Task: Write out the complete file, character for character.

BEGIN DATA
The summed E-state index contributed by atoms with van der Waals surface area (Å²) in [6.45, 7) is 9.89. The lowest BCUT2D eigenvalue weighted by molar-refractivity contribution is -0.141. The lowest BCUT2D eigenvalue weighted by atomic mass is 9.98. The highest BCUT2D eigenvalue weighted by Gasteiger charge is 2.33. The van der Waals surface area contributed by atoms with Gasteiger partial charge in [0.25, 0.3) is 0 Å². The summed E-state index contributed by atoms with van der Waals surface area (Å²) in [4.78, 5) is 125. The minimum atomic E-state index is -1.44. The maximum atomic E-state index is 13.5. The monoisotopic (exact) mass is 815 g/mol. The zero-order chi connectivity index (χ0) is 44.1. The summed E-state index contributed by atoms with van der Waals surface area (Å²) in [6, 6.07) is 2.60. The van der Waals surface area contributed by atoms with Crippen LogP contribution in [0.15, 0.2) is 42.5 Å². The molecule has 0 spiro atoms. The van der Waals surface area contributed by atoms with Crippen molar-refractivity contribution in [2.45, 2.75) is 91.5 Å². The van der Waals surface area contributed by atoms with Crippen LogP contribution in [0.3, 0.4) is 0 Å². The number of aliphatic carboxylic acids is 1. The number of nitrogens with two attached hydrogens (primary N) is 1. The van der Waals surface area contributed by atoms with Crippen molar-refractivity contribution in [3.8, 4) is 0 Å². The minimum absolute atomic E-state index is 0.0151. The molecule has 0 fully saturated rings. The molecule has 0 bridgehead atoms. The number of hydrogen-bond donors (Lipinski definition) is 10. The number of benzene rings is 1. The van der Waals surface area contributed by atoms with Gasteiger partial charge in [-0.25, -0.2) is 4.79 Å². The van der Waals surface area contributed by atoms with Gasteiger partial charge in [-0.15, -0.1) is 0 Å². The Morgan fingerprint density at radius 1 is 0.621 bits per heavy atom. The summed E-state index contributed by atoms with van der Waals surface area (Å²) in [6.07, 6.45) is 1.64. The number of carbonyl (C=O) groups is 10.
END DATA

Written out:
The summed E-state index contributed by atoms with van der Waals surface area (Å²) in [6.45, 7) is 9.89. The lowest BCUT2D eigenvalue weighted by molar-refractivity contribution is -0.141. The lowest BCUT2D eigenvalue weighted by atomic mass is 9.98. The highest BCUT2D eigenvalue weighted by Gasteiger charge is 2.33. The van der Waals surface area contributed by atoms with Gasteiger partial charge in [0.25, 0.3) is 0 Å². The summed E-state index contributed by atoms with van der Waals surface area (Å²) in [4.78, 5) is 125. The minimum atomic E-state index is -1.44. The maximum atomic E-state index is 13.5. The monoisotopic (exact) mass is 815 g/mol. The zero-order chi connectivity index (χ0) is 44.1. The summed E-state index contributed by atoms with van der Waals surface area (Å²) in [6, 6.07) is 2.60. The van der Waals surface area contributed by atoms with Crippen LogP contribution in [0.15, 0.2) is 42.5 Å². The molecule has 0 spiro atoms. The van der Waals surface area contributed by atoms with Crippen molar-refractivity contribution in [2.45, 2.75) is 91.5 Å². The van der Waals surface area contributed by atoms with Crippen LogP contribution in [0.3, 0.4) is 0 Å². The number of aliphatic carboxylic acids is 1. The number of nitrogens with two attached hydrogens (primary N) is 1. The van der Waals surface area contributed by atoms with Crippen molar-refractivity contribution in [3.8, 4) is 0 Å². The minimum absolute atomic E-state index is 0.0151. The molecule has 0 fully saturated rings. The molecule has 0 bridgehead atoms. The number of hydrogen-bond donors (Lipinski definition) is 10. The number of benzene rings is 1. The van der Waals surface area contributed by atoms with Gasteiger partial charge in [-0.25, -0.2) is 4.79 Å². The van der Waals surface area contributed by atoms with Gasteiger partial charge in [-0.15, -0.1) is 0 Å². The Morgan fingerprint density at radius 1 is 0.621 bits per heavy atom. The summed E-state index contributed by atoms with van der Waals surface area (Å²) in [6.07, 6.45) is 1.64. The number of carbonyl (C=O) groups is 10.